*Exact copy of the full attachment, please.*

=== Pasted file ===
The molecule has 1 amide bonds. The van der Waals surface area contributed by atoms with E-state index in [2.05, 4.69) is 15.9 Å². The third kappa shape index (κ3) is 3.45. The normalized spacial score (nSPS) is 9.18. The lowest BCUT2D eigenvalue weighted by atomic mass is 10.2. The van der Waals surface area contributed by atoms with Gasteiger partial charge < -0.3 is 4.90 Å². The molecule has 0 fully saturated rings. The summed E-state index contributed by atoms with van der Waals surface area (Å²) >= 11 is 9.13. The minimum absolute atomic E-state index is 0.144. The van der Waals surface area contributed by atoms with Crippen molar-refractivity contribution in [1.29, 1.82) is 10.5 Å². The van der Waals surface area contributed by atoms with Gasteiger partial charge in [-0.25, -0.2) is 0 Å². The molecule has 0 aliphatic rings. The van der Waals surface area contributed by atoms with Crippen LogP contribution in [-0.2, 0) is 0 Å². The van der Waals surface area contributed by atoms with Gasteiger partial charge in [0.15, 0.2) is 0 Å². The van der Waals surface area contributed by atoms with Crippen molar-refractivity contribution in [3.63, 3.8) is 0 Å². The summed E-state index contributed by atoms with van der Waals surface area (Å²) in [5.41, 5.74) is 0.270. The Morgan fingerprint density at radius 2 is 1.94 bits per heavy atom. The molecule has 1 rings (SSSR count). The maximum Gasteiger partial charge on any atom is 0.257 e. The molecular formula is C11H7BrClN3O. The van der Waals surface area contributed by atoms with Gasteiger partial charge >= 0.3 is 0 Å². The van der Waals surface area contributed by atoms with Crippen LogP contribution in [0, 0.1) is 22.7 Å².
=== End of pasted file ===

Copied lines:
The molecule has 1 amide bonds. The van der Waals surface area contributed by atoms with E-state index in [2.05, 4.69) is 15.9 Å². The third kappa shape index (κ3) is 3.45. The normalized spacial score (nSPS) is 9.18. The lowest BCUT2D eigenvalue weighted by atomic mass is 10.2. The van der Waals surface area contributed by atoms with Gasteiger partial charge < -0.3 is 4.90 Å². The molecule has 0 fully saturated rings. The summed E-state index contributed by atoms with van der Waals surface area (Å²) >= 11 is 9.13. The minimum absolute atomic E-state index is 0.144. The van der Waals surface area contributed by atoms with Crippen molar-refractivity contribution in [1.29, 1.82) is 10.5 Å². The van der Waals surface area contributed by atoms with Gasteiger partial charge in [-0.25, -0.2) is 0 Å². The molecule has 0 aliphatic rings. The van der Waals surface area contributed by atoms with Crippen LogP contribution in [-0.2, 0) is 0 Å². The van der Waals surface area contributed by atoms with Gasteiger partial charge in [0.15, 0.2) is 0 Å². The van der Waals surface area contributed by atoms with Crippen molar-refractivity contribution in [3.63, 3.8) is 0 Å². The summed E-state index contributed by atoms with van der Waals surface area (Å²) in [5.41, 5.74) is 0.270. The Morgan fingerprint density at radius 2 is 1.94 bits per heavy atom. The molecule has 1 rings (SSSR count). The maximum Gasteiger partial charge on any atom is 0.257 e. The molecular formula is C11H7BrClN3O. The van der Waals surface area contributed by atoms with Gasteiger partial charge >= 0.3 is 0 Å². The van der Waals surface area contributed by atoms with Crippen LogP contribution in [0, 0.1) is 22.7 Å².